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Featured Advisor



Ed Meek
CEO/Investment Advisor

Edge Portfolio Management

City:Winfield

State: IL



BIOGRAPHY:
At Edge, a low client to advisor ratio allows for personal and customized service for each individual.  Our goal is to work as a team for each client to provide not only portfolio management but wealth coordination and financial planning.  We make every effort to have frequent communication with our clients and to provide timely response to calls and emails.  I also enjoy spending time with my wife and three kids, playing and following basketball, playing golf, and participating as an advisory board member for Breakthrough Urban Ministries.

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Wealth Attitudes of the $25 Million Plus Investor

A majority of the ultra-wealthy investors report getting greater satisfaction out of saving and investing their money rather than spending it.

| BY Donald Liebenson


Max Bialystock, the corrupt impresario in Mel Brooks’ “The Producers,” had this to say about wealth: “When you’ve got it, flaunt it.” But ultra-wealthy Americans surveyed by Spectrem’s Millionaire Corner are more circumspect.

Seven-in-ten households with a net worth of at least $25 million said that saving and investing their money gives them greater satisfaction than spending it, while more than half (54 percent) cite as their primary concern that the next generation will be wasteful with the money passed on to them.

Not that they aren’t enjoying their wealth. Roughly half (49 percent) of $25 Million Plus households attribute their happiness in large part to the wealth they have accumulated, according to Millionaire Corner’s wealth level study. But there are, to a lesser extent, drawbacks, they report. Almost one-fourth (23 percent) said that they constantly worry about their financial situation, while 22 percent said their wealth has brought them unwelcome attention. Some of that attention has come from family and friends. Four-in-ten ultra-wealthy respondents said that acquaintances ask them for money.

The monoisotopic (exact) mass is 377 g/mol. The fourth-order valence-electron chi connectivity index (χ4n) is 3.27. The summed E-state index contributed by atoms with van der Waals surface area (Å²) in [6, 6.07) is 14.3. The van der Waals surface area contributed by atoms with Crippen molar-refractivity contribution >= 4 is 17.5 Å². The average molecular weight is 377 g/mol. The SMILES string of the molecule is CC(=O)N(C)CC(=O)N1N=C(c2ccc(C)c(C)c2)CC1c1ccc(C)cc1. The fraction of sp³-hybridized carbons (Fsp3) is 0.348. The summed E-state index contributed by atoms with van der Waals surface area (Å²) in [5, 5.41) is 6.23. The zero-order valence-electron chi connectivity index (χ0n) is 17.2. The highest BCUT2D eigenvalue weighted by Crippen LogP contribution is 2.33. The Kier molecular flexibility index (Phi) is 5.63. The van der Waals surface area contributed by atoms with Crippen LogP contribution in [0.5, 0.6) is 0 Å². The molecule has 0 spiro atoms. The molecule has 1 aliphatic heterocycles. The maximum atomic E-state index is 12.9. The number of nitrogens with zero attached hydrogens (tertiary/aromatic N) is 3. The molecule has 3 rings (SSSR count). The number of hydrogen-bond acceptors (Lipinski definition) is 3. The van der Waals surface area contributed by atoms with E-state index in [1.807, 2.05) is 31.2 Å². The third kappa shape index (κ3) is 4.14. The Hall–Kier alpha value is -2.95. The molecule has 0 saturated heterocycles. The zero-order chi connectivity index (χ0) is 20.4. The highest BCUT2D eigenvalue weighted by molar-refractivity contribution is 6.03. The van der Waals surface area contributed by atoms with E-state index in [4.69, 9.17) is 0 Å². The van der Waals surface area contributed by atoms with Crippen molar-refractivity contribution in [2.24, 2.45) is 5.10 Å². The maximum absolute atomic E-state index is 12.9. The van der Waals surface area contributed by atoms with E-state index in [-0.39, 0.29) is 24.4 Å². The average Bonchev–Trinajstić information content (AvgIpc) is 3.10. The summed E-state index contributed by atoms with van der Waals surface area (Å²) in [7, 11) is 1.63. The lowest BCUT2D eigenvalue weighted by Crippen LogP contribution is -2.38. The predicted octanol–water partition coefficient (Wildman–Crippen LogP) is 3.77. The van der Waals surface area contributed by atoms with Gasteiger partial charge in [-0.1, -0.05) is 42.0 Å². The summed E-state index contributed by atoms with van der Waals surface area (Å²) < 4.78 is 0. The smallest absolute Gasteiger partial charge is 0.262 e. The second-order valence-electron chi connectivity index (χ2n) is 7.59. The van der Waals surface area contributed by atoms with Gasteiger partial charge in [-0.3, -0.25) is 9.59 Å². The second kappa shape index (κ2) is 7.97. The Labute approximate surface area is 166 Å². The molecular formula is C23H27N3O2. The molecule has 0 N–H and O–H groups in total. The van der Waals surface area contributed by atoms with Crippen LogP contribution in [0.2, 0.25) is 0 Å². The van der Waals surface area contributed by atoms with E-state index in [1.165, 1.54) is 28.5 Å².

The youngest ultra-wealthy investors surveyed are more sensitive to unwanted attention. Of those who cited this as a drawback to their wealth, the highest percentage (31 percent) were under 55, followed by 20 percent of Baby Boomers ages 56-65 and 14 percent of seniors.

Younger $25 Million Plus investors were also more likely to self-report being constantly worried about their financial situation (31 percent) compared with 21 percent of Baby Boomers and 9 percent of seniors.

Seniors, conversely, were more likely to consider their wealth in the most positive light. Six-in-ten said they attribute their happiness in large part to the wealth they accumulated, compared with 51 percent of those under 55 and 46 percent of Baby Boomers.

Not surprisingly, the wealthiest of the $25 Million Plus investors—those surveyed with a net worth of at least $125 million-- were not as likely as their less wealthy $25 Million Plus cohorts to say that they attribute their happiness in large part to their financial situation, and more inclined to report that their wealth has brought them unwanted attention (35 percent), and that they constantly worry about their financial position.

 



About the Author


Donald Liebenson

dliebenson@millionairecorner.com

Donald Liebenson writes news and features for Millionaire Corner. He has been published in the Chicago Tribune, The Chicago Sun-Times, The Los Angeles Times, Fiscal Times, Entertainment Weekly, Huffington Post, and other outlets. He has also served as a marketing writer for Chicago-based Questar Entertainment and distributor Baker & Taylor.  

A graduate of the University of Southern California, he is married with a college-age son. He also writes extensively about entertainment.